Meanwhile, the officer of the deck repeatedly pulled the rudder back to try to keep the heel under control, and the ship was turning much slower than it had under the captain’s directions. By the time we had our new heading, it had taken well over a minute longer than the turn using the captain’s method. Captain Hall’s point was made. His technique was better than simply throwing the rudder hard and trying to rush the turn.
After completing flight operations, I asked the captain about the incident. We all knew the importance of passing the COMPTUEX evaluation, and I was surprised he would risk failing the exercise just to embarrass a junior officer. He calmly explained embarrassment was never his intention. “If I just ordered him to use my method, he would do it, but he’d always believe that his way was better. Now he knows my method is better, and he’ll never forget it.” Captain Hall knew the officer of the deck had to fail to truly learn, and so he allowed the officer to put himself in a position to fail. Captain Hall encouraged him to fail.
I do not know if Captain Hall realized it at the time, but I learned a lesson that day as well, and not a lesson about how to turn a ship around quickly. I learned that a mistake does not mean that a leader is ineffective or weak, but rather that the leader has been granted an opportunity to learn something new.
Fail to Learn
Months later, I was serving as a safety officer when a breakdown in communication caused almost $100,000 of damage to one of the ship’s weapon systems. Captain Hall did not berate me or reduce my duties, nor did he tell me what I should have done differently. He calmly asked me to let him know how I would prevent a similar incident in the future. This drove me to truly learn from my experience, thus making me a better officer.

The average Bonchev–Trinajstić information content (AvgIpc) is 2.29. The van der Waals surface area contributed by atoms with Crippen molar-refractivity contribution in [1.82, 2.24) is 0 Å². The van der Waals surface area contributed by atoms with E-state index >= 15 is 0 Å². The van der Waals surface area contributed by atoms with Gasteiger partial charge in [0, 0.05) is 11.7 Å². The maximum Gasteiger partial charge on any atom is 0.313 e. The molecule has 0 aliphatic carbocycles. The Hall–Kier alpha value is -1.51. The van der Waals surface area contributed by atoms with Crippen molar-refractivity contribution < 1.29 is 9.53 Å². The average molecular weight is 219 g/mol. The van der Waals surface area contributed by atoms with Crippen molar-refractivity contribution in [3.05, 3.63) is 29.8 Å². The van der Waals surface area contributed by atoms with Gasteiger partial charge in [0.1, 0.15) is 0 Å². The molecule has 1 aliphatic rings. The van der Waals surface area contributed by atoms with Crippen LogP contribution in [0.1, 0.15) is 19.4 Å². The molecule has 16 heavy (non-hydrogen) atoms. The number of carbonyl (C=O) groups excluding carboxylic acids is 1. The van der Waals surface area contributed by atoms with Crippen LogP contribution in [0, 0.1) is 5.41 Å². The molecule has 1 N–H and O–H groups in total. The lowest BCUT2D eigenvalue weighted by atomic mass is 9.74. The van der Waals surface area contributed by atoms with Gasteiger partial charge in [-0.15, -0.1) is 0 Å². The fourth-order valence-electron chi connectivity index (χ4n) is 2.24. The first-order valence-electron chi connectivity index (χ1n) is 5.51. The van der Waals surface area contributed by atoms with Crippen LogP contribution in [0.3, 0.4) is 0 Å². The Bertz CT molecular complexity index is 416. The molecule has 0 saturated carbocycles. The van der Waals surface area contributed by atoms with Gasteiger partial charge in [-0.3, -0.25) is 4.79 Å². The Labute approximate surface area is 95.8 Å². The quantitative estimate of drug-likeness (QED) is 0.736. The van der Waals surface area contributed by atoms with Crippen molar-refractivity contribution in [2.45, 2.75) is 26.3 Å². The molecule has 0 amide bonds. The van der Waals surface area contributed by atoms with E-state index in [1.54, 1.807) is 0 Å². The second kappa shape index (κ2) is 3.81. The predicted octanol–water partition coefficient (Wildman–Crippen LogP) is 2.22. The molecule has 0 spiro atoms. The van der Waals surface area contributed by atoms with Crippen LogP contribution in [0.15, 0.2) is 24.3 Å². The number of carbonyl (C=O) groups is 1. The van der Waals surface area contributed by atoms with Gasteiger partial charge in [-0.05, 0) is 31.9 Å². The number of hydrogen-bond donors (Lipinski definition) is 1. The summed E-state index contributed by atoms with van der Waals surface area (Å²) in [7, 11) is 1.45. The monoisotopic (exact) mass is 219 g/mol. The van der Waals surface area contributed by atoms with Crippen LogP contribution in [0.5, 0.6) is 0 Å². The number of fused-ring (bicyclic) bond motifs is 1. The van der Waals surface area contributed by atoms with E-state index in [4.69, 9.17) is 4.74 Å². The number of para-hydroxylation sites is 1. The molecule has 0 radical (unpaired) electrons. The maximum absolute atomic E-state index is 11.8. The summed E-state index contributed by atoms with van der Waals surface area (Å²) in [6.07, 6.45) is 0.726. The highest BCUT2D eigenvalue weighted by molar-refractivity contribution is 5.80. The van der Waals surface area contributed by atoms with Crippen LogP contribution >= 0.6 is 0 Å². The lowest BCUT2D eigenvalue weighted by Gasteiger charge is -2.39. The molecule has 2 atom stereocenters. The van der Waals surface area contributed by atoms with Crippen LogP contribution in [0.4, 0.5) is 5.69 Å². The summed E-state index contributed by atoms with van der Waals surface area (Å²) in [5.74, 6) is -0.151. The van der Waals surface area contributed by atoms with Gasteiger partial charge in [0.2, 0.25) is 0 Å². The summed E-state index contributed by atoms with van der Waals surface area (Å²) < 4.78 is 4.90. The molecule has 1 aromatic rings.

There are, of course, some mistakes so serious as to question the underlying character or intelligence of the person responsible. This is not intended to invite forgiveness for serious fraternization charges or support retaining an officer incapable of learning procedures after extensive training. Some things we need to learn before we gain responsibility, and failure to do so can indicate a person’s unsuitability for leadership positions.
There is no need to wait for mistakes to happen on their own. It is far better to have mistakes happen in controlled environments, when and where we are prepared to accept them. As leaders, we can encourage failure by putting our sailors in positions where they are likely to fail. A military service spends the majority of its time training and preparing for combat operations in which mistakes can be deadly. If by occasionally failing exercises we make fewer mistakes when the stakes are high, then we become a stronger force. The recipe for encouraged failure requires that Navy leaders maximize delegation, accepting some risk to mission as they do.